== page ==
The man behind Switzerland’s worst-ever massacre acted in cold blood when he killed 14 people in Zug’s cantonal parliament in 2001.
Friedrich Leibacher also operated alone and died after turning a gun on himself, according to the final report into the bloodbath.
The publication of the findings by the canton Zug authorities comes a month after the second anniversary of the tragedy, which occurred on September 27, 2001.
Leibacher entered the parliament building wearing a police uniform and opened fire, killing three members of the cantonal government and 11 other parliamentarians, before shooting himself in the head. Fifteen other people were injured.
According to the report, the 57-year-old had a history of mental illness and frequently displayed psychopathic tendencies.
“His predisposition to acts of violence had been clear for some time,” said psychiatric expert Frank Urbaniok.
Urbaniok estimated that the gunman was in full possession of his faculties at the time of the shootings, adding that Leibacher had meticulously planned and executed the attack.
An investigation into events prior to the massacre revealed that Leibacher was not counting on surviving the shootings.
During August and September 2001, he settled his financial affairs, closing his bank accounts and selling shares. He also prepared a will.
One day before the massacre, he instructed a Zurich funeral parlour that, in the event of his death, he wanted to be cremated and his ashes scattered over the Atlantic Ocean.
Around the same time, he wrote a farewell letter to his mother and left a note in his flat, stating that he would act alone on the “Tag des Zornes” or day of reckoning.
However, the police investigation also uncovered evidence that Leibacher might have had a getaway plan.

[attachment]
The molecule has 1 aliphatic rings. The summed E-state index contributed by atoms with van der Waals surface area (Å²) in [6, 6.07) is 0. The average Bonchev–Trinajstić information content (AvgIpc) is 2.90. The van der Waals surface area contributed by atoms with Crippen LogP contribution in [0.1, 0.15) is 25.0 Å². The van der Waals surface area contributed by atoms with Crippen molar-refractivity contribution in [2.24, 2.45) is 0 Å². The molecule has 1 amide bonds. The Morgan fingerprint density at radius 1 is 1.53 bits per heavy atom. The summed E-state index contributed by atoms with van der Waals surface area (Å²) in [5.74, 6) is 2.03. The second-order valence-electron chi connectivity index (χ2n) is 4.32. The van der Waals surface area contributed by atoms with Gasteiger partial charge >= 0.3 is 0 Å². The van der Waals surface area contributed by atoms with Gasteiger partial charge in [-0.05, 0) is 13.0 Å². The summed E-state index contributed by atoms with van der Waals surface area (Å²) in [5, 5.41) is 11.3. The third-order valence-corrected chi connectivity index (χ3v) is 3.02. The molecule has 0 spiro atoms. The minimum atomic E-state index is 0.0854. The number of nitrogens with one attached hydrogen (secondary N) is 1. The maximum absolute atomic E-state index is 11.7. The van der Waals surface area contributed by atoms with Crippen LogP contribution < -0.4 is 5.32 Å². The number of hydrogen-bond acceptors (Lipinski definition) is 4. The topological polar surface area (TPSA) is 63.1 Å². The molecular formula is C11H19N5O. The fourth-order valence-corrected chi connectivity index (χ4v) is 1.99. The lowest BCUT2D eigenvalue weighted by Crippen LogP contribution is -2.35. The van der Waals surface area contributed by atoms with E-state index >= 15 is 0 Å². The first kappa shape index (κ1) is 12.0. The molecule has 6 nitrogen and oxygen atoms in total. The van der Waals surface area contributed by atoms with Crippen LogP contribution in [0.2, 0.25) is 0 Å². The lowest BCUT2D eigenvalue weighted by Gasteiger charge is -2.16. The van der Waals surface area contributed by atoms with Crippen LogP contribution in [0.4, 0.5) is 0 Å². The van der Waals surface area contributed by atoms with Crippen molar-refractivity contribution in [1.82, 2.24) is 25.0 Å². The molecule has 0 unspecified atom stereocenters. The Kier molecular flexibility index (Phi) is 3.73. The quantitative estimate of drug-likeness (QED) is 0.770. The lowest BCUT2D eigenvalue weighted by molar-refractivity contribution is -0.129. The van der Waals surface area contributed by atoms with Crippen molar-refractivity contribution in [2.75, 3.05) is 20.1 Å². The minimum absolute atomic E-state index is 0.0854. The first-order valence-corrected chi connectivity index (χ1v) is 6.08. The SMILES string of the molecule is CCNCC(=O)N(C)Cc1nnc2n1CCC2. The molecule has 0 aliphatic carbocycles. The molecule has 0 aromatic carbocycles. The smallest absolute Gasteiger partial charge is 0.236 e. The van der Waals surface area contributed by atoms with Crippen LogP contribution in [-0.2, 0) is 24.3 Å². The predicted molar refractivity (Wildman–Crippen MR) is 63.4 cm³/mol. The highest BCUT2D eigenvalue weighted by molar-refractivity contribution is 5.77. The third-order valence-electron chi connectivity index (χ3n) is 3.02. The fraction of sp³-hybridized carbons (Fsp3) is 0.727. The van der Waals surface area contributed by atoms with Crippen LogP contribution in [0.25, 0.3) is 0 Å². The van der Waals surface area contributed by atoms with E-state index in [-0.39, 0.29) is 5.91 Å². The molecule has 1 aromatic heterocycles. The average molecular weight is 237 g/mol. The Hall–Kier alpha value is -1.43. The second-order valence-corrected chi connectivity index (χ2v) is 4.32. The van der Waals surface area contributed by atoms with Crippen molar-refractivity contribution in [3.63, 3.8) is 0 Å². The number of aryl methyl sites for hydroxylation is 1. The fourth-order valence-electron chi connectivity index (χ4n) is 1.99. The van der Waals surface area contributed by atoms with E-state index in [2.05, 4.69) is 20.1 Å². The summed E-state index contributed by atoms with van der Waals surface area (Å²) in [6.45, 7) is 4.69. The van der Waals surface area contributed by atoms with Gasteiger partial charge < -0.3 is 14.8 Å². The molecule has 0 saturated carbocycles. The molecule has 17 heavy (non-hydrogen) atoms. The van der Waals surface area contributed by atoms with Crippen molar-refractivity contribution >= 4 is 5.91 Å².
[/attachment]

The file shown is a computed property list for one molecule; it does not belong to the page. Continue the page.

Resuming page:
They found his car parked outside the Zug parliament building, with more guns and motorcycling gear stashed inside.
At the Zug train station, they discovered a motor scooter; Leibacher was carrying the keys.
The report exonerated the cantonal police, saying there was nothing they could have done to prevent the massacre.
And a post-mortem examination confirmed that the gunman had injuries consistent with shooting himself in the right temple.
Rumours have circulated that Leibacher was killed by a police marksman, fuelling allegations of a cover-up.
“The idea that a policeman or any other person grabbed the pistol and shot him has been ruled out,” said Roland Schwyter, the judge in charge of the inquiry.
Further tests - including those carried out on the victims - showed that the only ammunition used during the attack came from Leibacher’s weapons.
The killings prompted a review of public security, and led to calls for a tightening of Swiss gun laws, which are among the most liberal in the world.
Last month the justice minister, Ruth Metzler, said all guns should be centrally registered, sparking an outcry from the gun lobby and some politicians.
There are an estimated 1.2 million firearms in private hands in Switzerland and currently half a million Swiss men keep a rifle at home as part of the responsibilities under the militia army system.
One of the weapons used by Leibacher during the bloodbath was an army-issue assault rifle; all of the firearms in his possession were legally acquired.
swissinfo, Faryal Mirza
The Zug massacre led to calls for a shake-up of Swiss gun laws, said to be amongst the most liberal in the world.
There are more than a million guns in private possession in Switzerland.
More than half a million Swiss men have rifles at home because of the Swiss militia system.
Canton Zug has published its final report into the massacre of September 2001.
It concludes that the gunman, Friedrich Leibacher, was fully aware of what he was doing when he planned and executed the attack.
It also found Leibacher killed himself after murdering 14 parliamentarians in the Zug parliament building.
Eighteen others were seriously injured.
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